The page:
Registry Lawsuit Movement Now In Tennessee

The opinions expressed within posts and comments are solely those of each author, and are not necessarily those of Women Against Registry.

Like the lawsuit recently filed and won in Michigan, Tennessee now faces a lawsuit regarding retoactive enforcement of the sex-offender registry.

Tuesday a case was filed in U.S. District Court in Nashville arguing that TN’s registration laws are illegally applied retroactively. And, no surprise to us, it goes on to include how vague and over-reaching the restrictions of the registry have become.  So vague in fact, that those in charge of implementing the restrictions are hard pressed to know exactly what they mean.  This of course leaves registrants bewildered and at a loss as to whether or not they are in compliance with the vague restrictions in any given circumstance, and potentially “sets them up” for parole violations.

The lawsuit was filed on behalf of a man whose offense stemmed from a 1994 aggravated sexual battery against his daughter.  This was “before” the state’s first sex-offender registry was devised.  At that time he was sentenced and completed a 5 yr. probation, has had no convictions since, has maintained a home and job and a seemingly “normal” life.

In 2011 Nashville Police and U.S.Marshals, the lawsuit alleges, began harassing this man and prosecutors threatened to have him arrested because he lived in a duplex which was next door to his son, daughter-in-law and grandchildren.  He was advised that the duplex was a “single family residence”, even though anyone with a brain knows that a duplex constitutes “2” separate living quarters.  The lawsuit mentions how this man was forced out of his own home with “45 minutes” to pack up, and remained out of his home while fighting the courts in Nashville.  It also mentions the disrespect afforded to the man when several officers knocked on his door saying “Are you the sex-offender” loud enough for his neighbors to hear.

The lawsuit, which is 50+ pages, is an extremely interesting read.  It challenges the on-going, ever-mounting restrictions of the registry and its retroactive application on registrants. According to the lawsuit, these applications violate the due process clause of the 14th  Amendment  as well as the “ex post facto” clause.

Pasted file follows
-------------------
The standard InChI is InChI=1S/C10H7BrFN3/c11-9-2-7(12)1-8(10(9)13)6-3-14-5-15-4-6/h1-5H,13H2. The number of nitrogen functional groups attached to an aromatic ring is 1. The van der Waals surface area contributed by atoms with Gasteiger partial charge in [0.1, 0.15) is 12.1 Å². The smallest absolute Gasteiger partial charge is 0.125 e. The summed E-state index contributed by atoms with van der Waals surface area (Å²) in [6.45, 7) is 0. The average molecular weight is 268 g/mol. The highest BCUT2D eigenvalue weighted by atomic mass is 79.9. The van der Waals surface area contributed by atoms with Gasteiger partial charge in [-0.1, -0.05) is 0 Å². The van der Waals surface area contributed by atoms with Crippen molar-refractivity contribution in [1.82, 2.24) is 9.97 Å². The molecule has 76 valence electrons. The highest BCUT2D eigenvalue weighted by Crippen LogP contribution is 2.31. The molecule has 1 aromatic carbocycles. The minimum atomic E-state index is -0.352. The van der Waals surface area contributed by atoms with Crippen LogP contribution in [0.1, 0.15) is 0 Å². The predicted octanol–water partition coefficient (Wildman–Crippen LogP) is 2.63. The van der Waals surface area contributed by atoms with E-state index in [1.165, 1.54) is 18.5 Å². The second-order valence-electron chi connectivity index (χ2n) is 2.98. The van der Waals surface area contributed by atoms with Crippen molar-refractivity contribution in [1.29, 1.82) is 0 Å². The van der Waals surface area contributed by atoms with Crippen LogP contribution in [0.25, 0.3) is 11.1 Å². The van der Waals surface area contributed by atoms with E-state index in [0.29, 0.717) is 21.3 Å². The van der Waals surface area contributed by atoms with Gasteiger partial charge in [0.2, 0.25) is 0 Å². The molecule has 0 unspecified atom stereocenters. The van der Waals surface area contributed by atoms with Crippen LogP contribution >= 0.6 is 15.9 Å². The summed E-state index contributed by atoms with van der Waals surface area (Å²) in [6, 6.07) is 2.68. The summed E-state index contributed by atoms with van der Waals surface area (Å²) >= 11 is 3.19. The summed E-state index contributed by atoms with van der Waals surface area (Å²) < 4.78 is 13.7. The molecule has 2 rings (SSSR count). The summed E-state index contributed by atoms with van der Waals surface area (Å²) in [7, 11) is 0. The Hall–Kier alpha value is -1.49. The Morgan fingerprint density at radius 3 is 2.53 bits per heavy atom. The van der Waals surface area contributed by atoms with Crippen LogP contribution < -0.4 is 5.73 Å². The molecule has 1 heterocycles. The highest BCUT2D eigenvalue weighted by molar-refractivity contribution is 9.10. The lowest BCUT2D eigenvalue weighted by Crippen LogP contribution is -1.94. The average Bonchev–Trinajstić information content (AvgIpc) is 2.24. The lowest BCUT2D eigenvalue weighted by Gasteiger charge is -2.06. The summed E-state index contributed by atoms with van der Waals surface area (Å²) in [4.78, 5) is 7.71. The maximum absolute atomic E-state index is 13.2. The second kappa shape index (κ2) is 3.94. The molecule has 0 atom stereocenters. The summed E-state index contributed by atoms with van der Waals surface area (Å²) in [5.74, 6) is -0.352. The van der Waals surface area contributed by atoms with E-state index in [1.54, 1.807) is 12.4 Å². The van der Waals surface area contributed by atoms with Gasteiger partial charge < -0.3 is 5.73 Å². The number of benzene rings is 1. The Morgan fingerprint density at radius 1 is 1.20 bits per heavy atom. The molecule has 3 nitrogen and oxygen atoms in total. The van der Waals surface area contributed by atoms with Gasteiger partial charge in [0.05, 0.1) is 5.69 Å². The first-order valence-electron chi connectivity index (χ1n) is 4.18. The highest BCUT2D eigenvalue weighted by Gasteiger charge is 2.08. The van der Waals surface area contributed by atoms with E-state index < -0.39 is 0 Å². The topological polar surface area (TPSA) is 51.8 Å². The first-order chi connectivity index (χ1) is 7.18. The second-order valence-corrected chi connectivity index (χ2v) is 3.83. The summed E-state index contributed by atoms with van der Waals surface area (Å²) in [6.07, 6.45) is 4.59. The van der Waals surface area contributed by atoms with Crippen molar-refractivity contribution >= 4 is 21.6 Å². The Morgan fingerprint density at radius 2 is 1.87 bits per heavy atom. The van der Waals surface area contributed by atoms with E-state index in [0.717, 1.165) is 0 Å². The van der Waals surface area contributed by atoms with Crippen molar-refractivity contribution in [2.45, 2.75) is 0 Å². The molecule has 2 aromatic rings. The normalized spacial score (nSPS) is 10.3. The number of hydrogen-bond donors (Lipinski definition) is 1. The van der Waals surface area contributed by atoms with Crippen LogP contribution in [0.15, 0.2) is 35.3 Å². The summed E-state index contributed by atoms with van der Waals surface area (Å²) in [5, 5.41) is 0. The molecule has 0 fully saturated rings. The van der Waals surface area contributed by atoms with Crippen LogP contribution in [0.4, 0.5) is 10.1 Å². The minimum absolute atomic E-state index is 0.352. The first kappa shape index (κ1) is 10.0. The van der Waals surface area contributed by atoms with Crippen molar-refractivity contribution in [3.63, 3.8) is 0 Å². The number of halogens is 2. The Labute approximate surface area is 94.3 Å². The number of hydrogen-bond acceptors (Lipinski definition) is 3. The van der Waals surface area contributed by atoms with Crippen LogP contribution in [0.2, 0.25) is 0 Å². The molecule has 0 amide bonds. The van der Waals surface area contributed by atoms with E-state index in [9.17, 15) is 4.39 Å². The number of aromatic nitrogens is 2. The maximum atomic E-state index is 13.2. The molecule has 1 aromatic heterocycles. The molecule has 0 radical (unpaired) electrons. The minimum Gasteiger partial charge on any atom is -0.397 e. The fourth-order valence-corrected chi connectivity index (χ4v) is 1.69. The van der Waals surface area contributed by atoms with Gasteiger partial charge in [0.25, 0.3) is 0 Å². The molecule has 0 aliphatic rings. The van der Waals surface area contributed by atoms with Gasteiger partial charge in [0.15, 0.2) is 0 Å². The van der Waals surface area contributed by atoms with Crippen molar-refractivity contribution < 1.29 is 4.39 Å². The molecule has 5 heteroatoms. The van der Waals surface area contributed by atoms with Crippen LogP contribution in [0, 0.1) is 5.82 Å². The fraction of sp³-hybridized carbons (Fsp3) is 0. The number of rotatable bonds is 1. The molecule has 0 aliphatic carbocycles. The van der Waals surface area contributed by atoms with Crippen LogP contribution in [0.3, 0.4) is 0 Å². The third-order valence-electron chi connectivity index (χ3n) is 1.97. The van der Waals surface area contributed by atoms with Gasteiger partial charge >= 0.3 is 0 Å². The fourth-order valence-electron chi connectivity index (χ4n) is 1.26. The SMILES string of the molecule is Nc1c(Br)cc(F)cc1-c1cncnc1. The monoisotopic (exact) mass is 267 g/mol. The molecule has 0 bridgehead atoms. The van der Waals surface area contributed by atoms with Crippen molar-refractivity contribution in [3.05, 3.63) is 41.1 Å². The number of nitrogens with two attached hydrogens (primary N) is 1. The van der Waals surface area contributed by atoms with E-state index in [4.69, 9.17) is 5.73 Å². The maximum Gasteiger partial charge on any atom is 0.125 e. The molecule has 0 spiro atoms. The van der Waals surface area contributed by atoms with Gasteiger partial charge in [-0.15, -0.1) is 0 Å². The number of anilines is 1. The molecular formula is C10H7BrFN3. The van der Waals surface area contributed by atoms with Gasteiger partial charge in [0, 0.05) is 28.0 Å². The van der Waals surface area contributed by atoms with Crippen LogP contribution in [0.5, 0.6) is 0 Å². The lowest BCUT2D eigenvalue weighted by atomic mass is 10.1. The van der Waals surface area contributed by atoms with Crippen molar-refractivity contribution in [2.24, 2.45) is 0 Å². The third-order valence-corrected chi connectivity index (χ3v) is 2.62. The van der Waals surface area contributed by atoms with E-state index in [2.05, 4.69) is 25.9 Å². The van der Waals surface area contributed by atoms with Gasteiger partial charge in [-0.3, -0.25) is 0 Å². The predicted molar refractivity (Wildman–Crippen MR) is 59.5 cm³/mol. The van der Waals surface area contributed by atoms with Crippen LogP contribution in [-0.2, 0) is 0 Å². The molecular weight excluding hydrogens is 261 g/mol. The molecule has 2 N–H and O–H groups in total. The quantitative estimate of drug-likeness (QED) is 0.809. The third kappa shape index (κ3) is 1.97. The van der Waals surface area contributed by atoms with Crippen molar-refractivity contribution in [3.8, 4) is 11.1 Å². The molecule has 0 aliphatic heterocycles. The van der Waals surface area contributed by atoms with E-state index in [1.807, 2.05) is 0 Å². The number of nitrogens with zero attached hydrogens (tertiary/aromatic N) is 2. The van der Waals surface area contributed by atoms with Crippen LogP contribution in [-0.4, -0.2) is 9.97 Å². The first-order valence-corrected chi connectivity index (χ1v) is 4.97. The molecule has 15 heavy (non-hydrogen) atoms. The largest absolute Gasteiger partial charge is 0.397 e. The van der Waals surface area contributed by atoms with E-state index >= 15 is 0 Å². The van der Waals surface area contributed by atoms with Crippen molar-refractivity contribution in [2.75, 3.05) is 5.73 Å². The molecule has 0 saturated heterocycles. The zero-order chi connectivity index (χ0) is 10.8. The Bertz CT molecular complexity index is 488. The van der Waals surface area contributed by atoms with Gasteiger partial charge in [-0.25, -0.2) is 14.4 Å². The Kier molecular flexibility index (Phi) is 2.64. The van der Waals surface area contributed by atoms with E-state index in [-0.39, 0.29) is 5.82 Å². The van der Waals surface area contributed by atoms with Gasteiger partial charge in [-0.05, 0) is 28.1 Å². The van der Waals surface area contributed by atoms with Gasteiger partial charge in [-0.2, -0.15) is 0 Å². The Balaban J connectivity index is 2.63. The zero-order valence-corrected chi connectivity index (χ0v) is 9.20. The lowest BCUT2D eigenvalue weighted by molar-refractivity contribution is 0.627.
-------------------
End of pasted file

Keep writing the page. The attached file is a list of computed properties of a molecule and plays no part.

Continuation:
I was pleased to see that the lawsuit included tidbits about the vagueness of the registry when it comes to where one can live, work and how hard it would be to ever be in compliance with parts of the registry.

Here is a great example of the insane restrictions:  Suppose a registrant from TN wants to go to Florida for a 6 day vacation.  According to the registry, after 5 days the registrant would be required to “register” in Florida.  Also according to the registry, the registrant would need to notify Florida 48 hrs before he plans to leave the state to return to TN.  That would mean the registrant would need to notify Florida on the 4th day of his vacation that he planned to leave the state on the 6th day, while, according to the law, he wouldn’t have even registered until the 5th day. It’s crazy.

The lawsuit also addressed the difficulty of family issues and personal safety when one is on the registry. Hopefully the more these issues are brought to light, the powers that be will understand the necessity for change.

The plantiff’s lawyer in this case is requesting that this man be removed from the registry as he had pleaded no-contest “before” the registry even exsisted. The Govenor of TN as well as the Director of the TN Bureau of Investigation (which maintains the registry), have been named in the lawsuit.

I can’t tell you how pleased I am to see this case go to court, the impact it could have on all future cases if the ruling is favorable is enormous. The registry needs to be overhauled, it was originally meant to keep tabs on the most violent pedophiles, but has now come to include so many more that shouldn’t be on it.

One state at a time, that’s all it will take.!

 

 

 

The opinions expressed within posts and comments are solely those of each author, and are not necessarily those of Women Against Registry.

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